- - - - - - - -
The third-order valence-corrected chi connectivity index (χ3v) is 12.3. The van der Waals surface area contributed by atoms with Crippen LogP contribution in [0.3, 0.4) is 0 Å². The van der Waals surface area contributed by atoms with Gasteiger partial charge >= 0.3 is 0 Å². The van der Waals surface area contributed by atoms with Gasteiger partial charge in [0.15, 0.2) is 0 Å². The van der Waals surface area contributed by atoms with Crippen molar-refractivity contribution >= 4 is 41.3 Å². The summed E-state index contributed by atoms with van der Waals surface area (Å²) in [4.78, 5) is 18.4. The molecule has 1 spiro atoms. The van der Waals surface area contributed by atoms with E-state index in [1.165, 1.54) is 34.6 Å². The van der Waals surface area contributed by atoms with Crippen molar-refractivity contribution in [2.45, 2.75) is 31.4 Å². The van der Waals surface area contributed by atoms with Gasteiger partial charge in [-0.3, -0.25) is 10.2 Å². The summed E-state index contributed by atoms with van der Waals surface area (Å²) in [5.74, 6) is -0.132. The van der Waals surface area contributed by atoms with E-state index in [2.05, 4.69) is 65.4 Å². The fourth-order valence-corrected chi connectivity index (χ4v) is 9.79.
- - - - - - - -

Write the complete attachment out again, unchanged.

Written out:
The third-order valence-corrected chi connectivity index (χ3v) is 12.3. The van der Waals surface area contributed by atoms with Crippen LogP contribution in [0.3, 0.4) is 0 Å². The van der Waals surface area contributed by atoms with Gasteiger partial charge >= 0.3 is 0 Å². The van der Waals surface area contributed by atoms with Gasteiger partial charge in [0.15, 0.2) is 0 Å². The van der Waals surface area contributed by atoms with Crippen molar-refractivity contribution >= 4 is 41.3 Å². The summed E-state index contributed by atoms with van der Waals surface area (Å²) in [4.78, 5) is 18.4. The molecule has 1 spiro atoms. The van der Waals surface area contributed by atoms with E-state index in [1.165, 1.54) is 34.6 Å². The van der Waals surface area contributed by atoms with Crippen molar-refractivity contribution in [2.45, 2.75) is 31.4 Å². The van der Waals surface area contributed by atoms with Gasteiger partial charge in [-0.3, -0.25) is 10.2 Å². The summed E-state index contributed by atoms with van der Waals surface area (Å²) in [5.74, 6) is -0.132. The van der Waals surface area contributed by atoms with E-state index in [2.05, 4.69) is 65.4 Å². The fourth-order valence-corrected chi connectivity index (χ4v) is 9.79.